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Front Page News

Mold Found In Several Places At Madison Elementary School

by Christian Mower on December 13, 2017

 

Madison, NH – A water leak at Madison Elementary School lead to the discovery of mold in multiple areas of the school. According to SAU 13 Superintendent Louis Goscinski a sink leak in one of the classroom closest resulted in water damage, which lead to mold in the area. The area has since been cleaned and tested clean.

Goscinski said that as a precaution they had the whole school tested, which lead to the discovery that other locations had sustained water damage leading to more mold. School officials said they have isolated and managed the contaminated areas according to the recommendations of Air quality management service Inc. with the assistance of Service Master Cleaners.

Goscinski said the Town Health inspector, Code Enforcement officer, as well as the State Officials were contacted when they discovered the problem.  According to Goscinski the Health Inspector said that there is no need to close the school, however the contaminated areas did need to be isolated. ” We have had the air tested. We’ve had experts come in and make recommendations. And we’re following those recommendations, were taking those seriously. we’ll get information out to parents as needed.”

Letters about the problem have been sent out to parents and information was included in the school newsletter. Goscinski added that a letter is going to be sent out today (Wednesday) as well.

Goscinski said that he did not have a clear estimate of when the work would be finished but he speculated it would go into the Christmas break.

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Great Danes Owner Found Guilty On All Counts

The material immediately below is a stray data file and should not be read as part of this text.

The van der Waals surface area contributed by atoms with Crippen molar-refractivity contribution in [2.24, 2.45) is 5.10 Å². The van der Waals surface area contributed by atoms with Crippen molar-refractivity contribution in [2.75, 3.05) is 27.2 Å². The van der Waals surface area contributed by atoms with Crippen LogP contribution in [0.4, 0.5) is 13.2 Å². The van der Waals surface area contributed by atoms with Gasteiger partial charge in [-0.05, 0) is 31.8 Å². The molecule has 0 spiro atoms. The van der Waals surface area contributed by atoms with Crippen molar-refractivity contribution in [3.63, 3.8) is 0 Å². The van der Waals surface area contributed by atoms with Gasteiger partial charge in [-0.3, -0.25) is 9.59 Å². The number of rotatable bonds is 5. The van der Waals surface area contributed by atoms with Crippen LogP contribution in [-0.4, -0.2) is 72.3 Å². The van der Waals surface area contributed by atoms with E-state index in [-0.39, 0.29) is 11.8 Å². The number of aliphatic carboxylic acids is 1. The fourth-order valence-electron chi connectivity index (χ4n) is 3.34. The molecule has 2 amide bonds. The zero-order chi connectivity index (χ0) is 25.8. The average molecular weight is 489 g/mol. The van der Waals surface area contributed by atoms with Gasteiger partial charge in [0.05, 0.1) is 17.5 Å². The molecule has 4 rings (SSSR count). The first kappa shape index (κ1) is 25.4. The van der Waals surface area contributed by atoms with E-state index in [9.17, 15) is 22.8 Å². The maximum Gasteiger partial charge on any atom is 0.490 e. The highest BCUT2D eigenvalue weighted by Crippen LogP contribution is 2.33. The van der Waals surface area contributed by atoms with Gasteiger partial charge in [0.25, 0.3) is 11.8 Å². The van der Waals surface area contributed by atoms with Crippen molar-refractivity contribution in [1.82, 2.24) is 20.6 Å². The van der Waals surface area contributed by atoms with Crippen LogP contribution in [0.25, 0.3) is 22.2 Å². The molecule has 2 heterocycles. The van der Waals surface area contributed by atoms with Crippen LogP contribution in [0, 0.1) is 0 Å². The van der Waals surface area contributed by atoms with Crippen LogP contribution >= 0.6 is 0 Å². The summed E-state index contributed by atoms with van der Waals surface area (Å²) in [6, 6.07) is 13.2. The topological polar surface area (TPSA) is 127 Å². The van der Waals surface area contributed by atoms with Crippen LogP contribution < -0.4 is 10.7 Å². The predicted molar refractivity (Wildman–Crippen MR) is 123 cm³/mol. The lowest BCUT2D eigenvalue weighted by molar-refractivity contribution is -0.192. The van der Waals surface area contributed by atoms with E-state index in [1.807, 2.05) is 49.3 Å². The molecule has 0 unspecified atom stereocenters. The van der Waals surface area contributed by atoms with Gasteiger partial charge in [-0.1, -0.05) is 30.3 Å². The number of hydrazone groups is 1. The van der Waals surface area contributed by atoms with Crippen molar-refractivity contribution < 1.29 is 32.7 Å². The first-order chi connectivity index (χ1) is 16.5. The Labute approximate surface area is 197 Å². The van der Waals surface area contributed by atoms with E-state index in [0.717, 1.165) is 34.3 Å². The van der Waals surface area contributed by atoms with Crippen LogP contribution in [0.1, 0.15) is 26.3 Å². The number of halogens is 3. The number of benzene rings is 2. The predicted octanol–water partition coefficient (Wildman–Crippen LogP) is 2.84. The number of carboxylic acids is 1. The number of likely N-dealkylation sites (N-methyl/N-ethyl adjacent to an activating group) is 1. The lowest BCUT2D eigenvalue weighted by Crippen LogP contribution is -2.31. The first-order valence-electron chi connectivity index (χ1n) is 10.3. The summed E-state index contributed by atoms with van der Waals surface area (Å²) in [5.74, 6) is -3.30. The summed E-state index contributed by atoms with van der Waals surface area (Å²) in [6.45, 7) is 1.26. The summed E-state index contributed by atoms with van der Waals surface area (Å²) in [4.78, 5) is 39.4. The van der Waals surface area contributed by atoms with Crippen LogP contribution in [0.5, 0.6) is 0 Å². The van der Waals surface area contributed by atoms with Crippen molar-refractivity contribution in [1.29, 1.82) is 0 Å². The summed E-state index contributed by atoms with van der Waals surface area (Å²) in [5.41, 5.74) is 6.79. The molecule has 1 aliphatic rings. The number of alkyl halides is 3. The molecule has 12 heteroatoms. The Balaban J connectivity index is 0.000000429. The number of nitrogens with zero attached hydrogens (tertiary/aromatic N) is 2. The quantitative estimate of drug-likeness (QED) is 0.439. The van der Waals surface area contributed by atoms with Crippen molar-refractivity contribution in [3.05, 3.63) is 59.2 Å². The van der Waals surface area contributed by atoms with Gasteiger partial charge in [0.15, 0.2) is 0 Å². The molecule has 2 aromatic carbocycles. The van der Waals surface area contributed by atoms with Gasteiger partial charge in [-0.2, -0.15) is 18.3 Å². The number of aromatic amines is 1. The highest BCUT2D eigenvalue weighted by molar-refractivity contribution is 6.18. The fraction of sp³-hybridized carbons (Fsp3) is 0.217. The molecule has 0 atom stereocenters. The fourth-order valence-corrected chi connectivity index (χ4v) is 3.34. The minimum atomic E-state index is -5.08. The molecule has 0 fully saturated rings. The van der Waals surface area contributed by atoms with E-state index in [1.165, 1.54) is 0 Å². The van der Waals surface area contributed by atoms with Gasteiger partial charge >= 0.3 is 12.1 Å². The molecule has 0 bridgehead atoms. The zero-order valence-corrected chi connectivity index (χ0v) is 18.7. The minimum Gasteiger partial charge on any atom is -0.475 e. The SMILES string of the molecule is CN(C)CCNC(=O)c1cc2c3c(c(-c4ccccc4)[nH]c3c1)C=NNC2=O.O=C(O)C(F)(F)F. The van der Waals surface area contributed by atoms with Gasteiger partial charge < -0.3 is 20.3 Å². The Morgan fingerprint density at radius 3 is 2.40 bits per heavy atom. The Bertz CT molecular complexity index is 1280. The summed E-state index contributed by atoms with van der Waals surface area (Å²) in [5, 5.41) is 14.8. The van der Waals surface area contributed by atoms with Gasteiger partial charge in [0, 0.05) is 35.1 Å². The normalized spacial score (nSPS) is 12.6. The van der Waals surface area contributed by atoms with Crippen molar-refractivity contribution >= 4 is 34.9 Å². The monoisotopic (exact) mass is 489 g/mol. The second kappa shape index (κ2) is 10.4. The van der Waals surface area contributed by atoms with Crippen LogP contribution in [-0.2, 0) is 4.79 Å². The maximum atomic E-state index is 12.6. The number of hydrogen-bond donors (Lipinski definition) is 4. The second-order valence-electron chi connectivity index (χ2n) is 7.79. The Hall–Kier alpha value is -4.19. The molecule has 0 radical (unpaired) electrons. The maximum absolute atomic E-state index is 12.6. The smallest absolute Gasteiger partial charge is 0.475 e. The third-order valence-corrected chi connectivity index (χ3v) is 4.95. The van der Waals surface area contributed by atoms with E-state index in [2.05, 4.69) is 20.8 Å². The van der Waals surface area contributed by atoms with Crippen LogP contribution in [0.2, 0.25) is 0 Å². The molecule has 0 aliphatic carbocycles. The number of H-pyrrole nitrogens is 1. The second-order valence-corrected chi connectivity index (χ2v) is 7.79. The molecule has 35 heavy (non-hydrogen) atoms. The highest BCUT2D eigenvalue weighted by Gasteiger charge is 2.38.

by Christian Mower on December 13, 2017

One of the dogs seized from Christina Fay’s Wolfeboro mansion in June ~ Photo by Meredith Lee/The HSUS

Wolfeboro, NH – The woman, who stood accused of neglecting over 80 Great Danes at Wolfeboro Mansion, has been found guilty. According a press release from the United States Humane Society and Wolfeboro Police Judge Charles Greenhalgh convicted Christina Fay on all 10 counts of animal cruelty.

Judge Greenhalgh noted that a veterinarian experienced in investigating animal cruelty cases testified that “the conditions within the Defendant’s home [were] the worst she had ever seen.”

The 20-page order issued by the court stated:

“The totality of evidence, including pictures, video and testimony from witnesses in or around Defendant’s home, between the beginning of May and June 16, 2017, consistently show the same conditions. These included an accumulation of feces and urine, which was not cleaned and built up over time to a point that made walking in the home difficult. In addition, there was a pervasive ammonia odor, so strong that veterinarians and others with experience working in kennels, and with large groups of animals, were unable to remain in the home without taking frequent breaks to get fresh air. The dogs were forced to live in filthy, unsanitary conditions. Some were lying for many days in their own feces and urine and it was covering their coats.”